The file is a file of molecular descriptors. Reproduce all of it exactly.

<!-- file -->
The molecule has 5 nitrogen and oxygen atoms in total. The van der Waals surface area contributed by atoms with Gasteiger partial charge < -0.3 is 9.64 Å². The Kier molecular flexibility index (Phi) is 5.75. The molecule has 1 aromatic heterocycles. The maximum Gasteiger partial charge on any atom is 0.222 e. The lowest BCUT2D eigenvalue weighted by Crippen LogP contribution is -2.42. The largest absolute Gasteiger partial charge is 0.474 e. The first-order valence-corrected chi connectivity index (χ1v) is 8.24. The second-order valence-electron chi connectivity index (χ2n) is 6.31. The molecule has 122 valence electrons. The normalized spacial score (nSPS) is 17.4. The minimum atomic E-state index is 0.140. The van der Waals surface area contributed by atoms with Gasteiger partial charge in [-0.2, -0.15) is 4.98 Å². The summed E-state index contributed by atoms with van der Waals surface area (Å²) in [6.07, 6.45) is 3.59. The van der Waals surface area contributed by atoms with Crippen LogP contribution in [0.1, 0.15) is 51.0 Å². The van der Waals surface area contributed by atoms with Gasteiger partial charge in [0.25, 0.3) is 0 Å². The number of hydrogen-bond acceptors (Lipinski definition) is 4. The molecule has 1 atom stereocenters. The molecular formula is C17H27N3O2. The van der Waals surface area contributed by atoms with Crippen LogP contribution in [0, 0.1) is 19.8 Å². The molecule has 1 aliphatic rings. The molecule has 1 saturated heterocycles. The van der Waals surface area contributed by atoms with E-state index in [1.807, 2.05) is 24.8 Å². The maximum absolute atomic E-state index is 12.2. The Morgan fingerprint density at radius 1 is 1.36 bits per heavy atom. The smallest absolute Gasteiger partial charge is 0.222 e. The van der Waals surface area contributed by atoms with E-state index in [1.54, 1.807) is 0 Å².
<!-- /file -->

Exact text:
The molecule has 5 nitrogen and oxygen atoms in total. The van der Waals surface area contributed by atoms with Gasteiger partial charge < -0.3 is 9.64 Å². The Kier molecular flexibility index (Phi) is 5.75. The molecule has 1 aromatic heterocycles. The maximum Gasteiger partial charge on any atom is 0.222 e. The lowest BCUT2D eigenvalue weighted by Crippen LogP contribution is -2.42. The largest absolute Gasteiger partial charge is 0.474 e. The first-order valence-corrected chi connectivity index (χ1v) is 8.24. The second-order valence-electron chi connectivity index (χ2n) is 6.31. The molecule has 122 valence electrons. The normalized spacial score (nSPS) is 17.4. The minimum atomic E-state index is 0.140. The van der Waals surface area contributed by atoms with Gasteiger partial charge in [-0.2, -0.15) is 4.98 Å². The summed E-state index contributed by atoms with van der Waals surface area (Å²) in [6.07, 6.45) is 3.59. The van der Waals surface area contributed by atoms with Crippen LogP contribution in [0.1, 0.15) is 51.0 Å². The van der Waals surface area contributed by atoms with Gasteiger partial charge in [0.25, 0.3) is 0 Å². The number of hydrogen-bond acceptors (Lipinski definition) is 4. The molecule has 1 atom stereocenters. The molecular formula is C17H27N3O2. The van der Waals surface area contributed by atoms with Crippen LogP contribution in [0, 0.1) is 19.8 Å². The molecule has 1 aliphatic rings. The molecule has 1 saturated heterocycles. The van der Waals surface area contributed by atoms with E-state index in [1.807, 2.05) is 24.8 Å². The maximum absolute atomic E-state index is 12.2. The Morgan fingerprint density at radius 1 is 1.36 bits per heavy atom. The smallest absolute Gasteiger partial charge is 0.222 e. The van der Waals surface area contributed by atoms with E-state index in [1.54, 1.807) is 0 Å².